The Associated Press reports in a story published by MSNBC.com under the title, “FBI at first dismissed tip on Nichols explosives.” Excerpt:
WASHINGTON – The FBI initially dismissed a tip that convicted bomber Terry Nichols had hidden explosives and they might be used for an attack this month coinciding with the anniversary of the Oklahoma City bombing.
While the FBI has found no evidence supporting the idea that an attack is in the works for the April 19 tenth anniversary, the information that explosives had been hidden in Nichols’ former home in Herington, Kan., turned out to be true.
The tip came from imprisoned mobster Gregory Scarpa Jr., 53, a law enforcement official said this week. Scarpa is an inmate in the same maximum-security federal prison in Florence, Colo., where Nichols is serving life sentences for his role in the 1995 bombing of the Alfred Murrah federal building that killed 168 people. Timothy McVeigh was convicted of federal conspiracy and murder charges in the bombing and executed in 2001.
Scarpa learned about the explosives from Nichols, mainly through notes passed between them, said Stephen Dresch, a Michigan man who is Scarpa’s informal advocate.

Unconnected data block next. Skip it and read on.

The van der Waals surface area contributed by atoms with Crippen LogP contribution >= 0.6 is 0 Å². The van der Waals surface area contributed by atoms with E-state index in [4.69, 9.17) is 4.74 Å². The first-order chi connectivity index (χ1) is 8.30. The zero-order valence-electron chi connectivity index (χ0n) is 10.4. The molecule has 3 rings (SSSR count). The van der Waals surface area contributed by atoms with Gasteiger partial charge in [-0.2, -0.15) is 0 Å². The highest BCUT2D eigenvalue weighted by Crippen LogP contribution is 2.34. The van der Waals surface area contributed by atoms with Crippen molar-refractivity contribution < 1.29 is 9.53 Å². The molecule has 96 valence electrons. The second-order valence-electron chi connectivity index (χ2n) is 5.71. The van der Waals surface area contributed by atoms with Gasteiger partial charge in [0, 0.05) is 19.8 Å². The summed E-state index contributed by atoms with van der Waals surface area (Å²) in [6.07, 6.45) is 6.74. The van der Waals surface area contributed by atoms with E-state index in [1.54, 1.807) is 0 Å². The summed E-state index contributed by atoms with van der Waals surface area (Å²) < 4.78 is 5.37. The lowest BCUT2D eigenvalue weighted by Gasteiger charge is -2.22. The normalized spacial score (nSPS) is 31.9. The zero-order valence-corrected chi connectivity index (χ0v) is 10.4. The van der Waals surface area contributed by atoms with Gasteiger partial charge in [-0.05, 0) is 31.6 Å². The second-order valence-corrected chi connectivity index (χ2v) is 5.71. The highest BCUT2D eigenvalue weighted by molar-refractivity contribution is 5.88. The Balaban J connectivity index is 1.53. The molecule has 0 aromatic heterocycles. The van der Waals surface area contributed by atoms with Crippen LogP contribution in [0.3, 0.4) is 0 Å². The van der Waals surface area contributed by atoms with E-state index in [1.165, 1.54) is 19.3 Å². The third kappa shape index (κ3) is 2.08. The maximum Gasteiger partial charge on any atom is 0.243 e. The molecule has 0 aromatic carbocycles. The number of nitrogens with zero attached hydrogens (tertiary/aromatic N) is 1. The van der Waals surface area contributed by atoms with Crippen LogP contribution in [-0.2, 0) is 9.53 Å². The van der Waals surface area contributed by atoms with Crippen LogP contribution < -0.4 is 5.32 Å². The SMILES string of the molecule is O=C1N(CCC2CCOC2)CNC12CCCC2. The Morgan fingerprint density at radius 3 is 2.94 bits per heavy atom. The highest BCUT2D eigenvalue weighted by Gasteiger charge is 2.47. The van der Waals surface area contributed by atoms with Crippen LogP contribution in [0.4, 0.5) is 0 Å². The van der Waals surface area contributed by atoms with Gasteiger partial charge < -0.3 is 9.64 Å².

Source failed lie detector test
Dresch gave the information to the FBI in early March. But FBI agents did not search the vacant house until March 31. The bureau did not act more quickly because Scarpa failed a lie detector test, said the law enforcement official, who declined to be identified because of the sensitivity of the investigation.
The FBI lab continues to examine the materials for fingerprints and other clues that might show where the explosives originated and who may have had them before they got into Nichols’ home.
Scarpa, a member of the Colombo organized crime family serving 50-plus years on drug trafficking, conspiracy and racketeering convictions, first communicated information about the explosives on March 1, then provided more details on March 10 and 11, Dresch said in letters sent to the staffs of two members of Congress and to the FBI’s Detroit office. Scarpa revealed the location of the house on March 11, Dresch said.
The first letter said Scarpa learned from another prisoner, assumed by Dresch to be Nichols, “the location of a bomb on U.S. soil.” The second described two rock piles in the crawl space beneath Nichols’ former home. Under one, it said, were cardboard boxes wrapped in plastic. Those details match what the FBI said it found.
The FBI should use actual investigation instead of the make-believe science of polygraphy to evaluate tips. The 1993 bombing of the World Trade Center might have been averted had not the FBI terminated a well-placed confidential informant, in part because of inconclusive polygraph results. The FBI’s foolish reliance on polygraph screening has also cost it the services of at least one other confidential informant.